It was poor article from A text book of government for West Africa by Adeoye Oyebola, adekuncle Ojelabi on page 62-63)

It was not research work and the situation when a licence is granted, an author can kep control over his work to a greater degree. A license has a right to see it exclusiverly in the way the licence states.

“To start with it is at best only a half truth to say that was bombarded in 1851 because it was a slave depot according to Professor J.F. Ajayi “the anxiety of Britain to intervene in Lagos was not just the philanthropic desire to destroy slave trading activities of the Portuguese and Brazilian, the economic desire to control the trade of Lagos from which they had hitherto been excluded and from which they hoped to exploit the resources of the vast country stretching to and beyond the Niger”

Reply August 2, 2010 - 11:20 am

A well research documented and researched work….nonetheless, there is also some lack of research evident, as Dosumu (The Son of Akitoye) didn’t ceded Lagos to The British, and the date was wrong. The ceding was done in March 8th1862 through a fierce battle between Dosumu army and his uncle’s Kosoko as regarding the rightful heir to the through of Eko; and on the other hand with the British forces as part of his refusal to cease fire by alligning with his brother Akitoye;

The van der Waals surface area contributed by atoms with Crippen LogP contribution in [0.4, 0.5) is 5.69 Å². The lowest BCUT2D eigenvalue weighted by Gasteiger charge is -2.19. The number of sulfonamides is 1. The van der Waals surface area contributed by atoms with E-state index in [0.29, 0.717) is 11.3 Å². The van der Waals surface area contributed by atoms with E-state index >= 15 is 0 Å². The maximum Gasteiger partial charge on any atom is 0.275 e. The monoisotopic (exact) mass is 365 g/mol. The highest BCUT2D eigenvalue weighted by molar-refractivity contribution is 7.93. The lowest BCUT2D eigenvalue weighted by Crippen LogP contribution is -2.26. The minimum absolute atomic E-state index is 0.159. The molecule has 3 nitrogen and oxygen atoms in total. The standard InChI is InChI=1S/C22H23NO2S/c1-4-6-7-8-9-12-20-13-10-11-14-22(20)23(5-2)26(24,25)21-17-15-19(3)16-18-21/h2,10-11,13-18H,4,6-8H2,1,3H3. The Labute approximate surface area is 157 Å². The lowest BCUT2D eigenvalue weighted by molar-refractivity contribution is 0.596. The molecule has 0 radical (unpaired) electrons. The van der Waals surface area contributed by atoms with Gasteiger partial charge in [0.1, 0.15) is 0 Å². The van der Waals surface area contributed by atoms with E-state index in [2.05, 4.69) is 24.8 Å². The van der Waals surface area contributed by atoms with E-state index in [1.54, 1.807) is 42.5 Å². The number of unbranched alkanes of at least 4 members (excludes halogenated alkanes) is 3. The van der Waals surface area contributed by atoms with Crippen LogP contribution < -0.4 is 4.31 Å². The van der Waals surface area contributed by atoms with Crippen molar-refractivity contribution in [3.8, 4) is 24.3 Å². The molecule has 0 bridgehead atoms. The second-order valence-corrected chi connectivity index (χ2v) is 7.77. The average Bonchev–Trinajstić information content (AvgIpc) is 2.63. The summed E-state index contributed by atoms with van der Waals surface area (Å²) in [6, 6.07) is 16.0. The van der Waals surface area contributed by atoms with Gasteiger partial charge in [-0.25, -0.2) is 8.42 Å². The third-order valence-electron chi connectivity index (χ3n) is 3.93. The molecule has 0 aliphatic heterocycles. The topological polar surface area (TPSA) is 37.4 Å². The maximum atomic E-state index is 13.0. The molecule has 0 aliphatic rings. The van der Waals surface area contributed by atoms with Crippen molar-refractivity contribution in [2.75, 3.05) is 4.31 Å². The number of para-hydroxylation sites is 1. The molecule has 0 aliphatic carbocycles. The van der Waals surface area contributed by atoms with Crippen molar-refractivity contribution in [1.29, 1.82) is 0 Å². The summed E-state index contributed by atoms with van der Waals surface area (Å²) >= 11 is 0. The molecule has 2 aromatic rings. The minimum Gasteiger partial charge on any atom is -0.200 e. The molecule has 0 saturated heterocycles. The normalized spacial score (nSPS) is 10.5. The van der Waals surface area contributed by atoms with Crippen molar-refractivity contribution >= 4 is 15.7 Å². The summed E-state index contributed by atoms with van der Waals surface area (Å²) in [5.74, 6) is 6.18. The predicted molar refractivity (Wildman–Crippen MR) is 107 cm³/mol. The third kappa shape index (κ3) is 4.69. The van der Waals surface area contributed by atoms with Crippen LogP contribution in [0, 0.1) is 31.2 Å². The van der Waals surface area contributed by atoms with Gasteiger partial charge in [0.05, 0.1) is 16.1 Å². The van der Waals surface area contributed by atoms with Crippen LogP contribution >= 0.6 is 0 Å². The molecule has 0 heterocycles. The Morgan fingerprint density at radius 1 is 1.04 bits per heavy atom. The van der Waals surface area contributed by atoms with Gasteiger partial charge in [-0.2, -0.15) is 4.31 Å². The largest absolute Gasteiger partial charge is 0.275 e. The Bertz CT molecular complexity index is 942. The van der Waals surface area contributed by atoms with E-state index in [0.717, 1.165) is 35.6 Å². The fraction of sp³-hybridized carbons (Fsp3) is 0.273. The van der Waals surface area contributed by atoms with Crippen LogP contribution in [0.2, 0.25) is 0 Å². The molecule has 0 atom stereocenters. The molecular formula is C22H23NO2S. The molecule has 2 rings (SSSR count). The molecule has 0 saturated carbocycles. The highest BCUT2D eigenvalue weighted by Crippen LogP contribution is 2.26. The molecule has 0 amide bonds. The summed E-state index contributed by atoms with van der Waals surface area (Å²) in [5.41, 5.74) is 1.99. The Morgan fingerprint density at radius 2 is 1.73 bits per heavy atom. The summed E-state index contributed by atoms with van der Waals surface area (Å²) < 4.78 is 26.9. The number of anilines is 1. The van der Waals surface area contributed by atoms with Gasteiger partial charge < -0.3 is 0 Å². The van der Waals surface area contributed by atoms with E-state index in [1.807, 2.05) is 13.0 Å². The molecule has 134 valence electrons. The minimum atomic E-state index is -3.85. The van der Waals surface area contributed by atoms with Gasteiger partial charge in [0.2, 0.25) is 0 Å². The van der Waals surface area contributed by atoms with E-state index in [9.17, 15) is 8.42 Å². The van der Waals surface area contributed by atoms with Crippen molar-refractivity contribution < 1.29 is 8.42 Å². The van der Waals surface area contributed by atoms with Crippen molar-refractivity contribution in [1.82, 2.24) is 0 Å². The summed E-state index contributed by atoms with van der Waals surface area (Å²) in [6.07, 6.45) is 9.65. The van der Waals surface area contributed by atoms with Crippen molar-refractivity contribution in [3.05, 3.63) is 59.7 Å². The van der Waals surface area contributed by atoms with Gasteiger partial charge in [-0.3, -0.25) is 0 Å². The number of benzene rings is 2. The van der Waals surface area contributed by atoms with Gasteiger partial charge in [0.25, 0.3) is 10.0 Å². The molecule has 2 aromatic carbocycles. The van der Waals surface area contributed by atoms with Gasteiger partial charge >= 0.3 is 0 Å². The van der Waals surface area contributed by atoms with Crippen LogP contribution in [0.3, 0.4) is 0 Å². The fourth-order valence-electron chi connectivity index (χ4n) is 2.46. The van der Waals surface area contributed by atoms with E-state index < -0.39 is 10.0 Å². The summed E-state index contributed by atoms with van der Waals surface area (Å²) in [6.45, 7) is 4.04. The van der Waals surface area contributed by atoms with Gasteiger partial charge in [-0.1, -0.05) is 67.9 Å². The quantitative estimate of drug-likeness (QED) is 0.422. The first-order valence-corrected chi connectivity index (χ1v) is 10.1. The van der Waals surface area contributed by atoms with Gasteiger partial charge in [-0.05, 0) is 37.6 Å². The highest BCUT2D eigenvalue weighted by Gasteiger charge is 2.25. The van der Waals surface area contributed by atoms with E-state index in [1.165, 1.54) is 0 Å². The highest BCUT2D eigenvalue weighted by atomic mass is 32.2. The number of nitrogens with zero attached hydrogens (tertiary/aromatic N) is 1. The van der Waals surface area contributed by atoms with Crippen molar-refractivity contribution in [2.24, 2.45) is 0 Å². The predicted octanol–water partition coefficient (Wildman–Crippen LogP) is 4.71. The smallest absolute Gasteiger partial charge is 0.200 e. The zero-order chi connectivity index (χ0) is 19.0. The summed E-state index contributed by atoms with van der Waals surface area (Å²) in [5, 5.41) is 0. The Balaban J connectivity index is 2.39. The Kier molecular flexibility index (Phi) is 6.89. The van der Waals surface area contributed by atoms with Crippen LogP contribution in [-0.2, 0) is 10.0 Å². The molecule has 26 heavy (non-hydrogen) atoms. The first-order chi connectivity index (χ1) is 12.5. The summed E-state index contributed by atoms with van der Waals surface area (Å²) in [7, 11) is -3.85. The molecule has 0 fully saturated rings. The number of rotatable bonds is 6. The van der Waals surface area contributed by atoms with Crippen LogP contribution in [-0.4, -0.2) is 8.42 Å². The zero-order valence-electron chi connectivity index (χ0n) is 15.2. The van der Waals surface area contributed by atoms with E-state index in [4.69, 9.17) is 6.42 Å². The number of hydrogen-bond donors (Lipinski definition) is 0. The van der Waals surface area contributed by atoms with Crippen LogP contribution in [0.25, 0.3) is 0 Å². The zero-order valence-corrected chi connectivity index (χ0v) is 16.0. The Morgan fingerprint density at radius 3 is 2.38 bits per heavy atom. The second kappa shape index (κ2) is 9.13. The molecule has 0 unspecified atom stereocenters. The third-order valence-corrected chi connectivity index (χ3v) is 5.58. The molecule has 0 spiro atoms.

Imperatively, it will be nothing authentifying if we as Nigerians do not produce the ambiguities contained in the British historic chronicles;

The elders advised Akitoye to escape to his mother’s town in Abeokuta. When Kosoko had about the plan, he detailed his war chief, Oshodi, to lay ambush for Akitoye, kill him, and bring his head before him. Oshodi captured Akitoye in the Agboyi waters, but instead of killing him, he paid homage to him and his Lord and prayed for his safe journey and safe return.

Chief Oshodi returned to report to Kosoko that Akitoye had escaped by the use of a powerful charm that put them all to sleep when he was passing. Historians were not able to assign any reason for the kindness and goodwill that Oshodi gave King Akitoye when in fact he was on orders to bring his head to Kosoko. In 1845, Kosoko defeated Akitoye and ascended the throne. In the meantime, Chief Oshodi remained his war chief.

Akitoye, in exile, appealed to the British Government for help to restore him to his throne. A war broke out; the British started to bombard Lagos, setting the town on fire. Kosoko defense under the command of Chief Oshodi was significant and modern by the international standard of the time. After nine days of consecutive serious military actions, the British fleet unleashed excessive gun power that resulted in the disposal of the Kosoko’s fleet. Under this unfavorable condition, Kosoko had to flee to Epe with Chief Oshodi and his warriors on the night of the13th of August 1853.

Akitoye was brought back to Lagos by the British and was restored as the King of Lagos.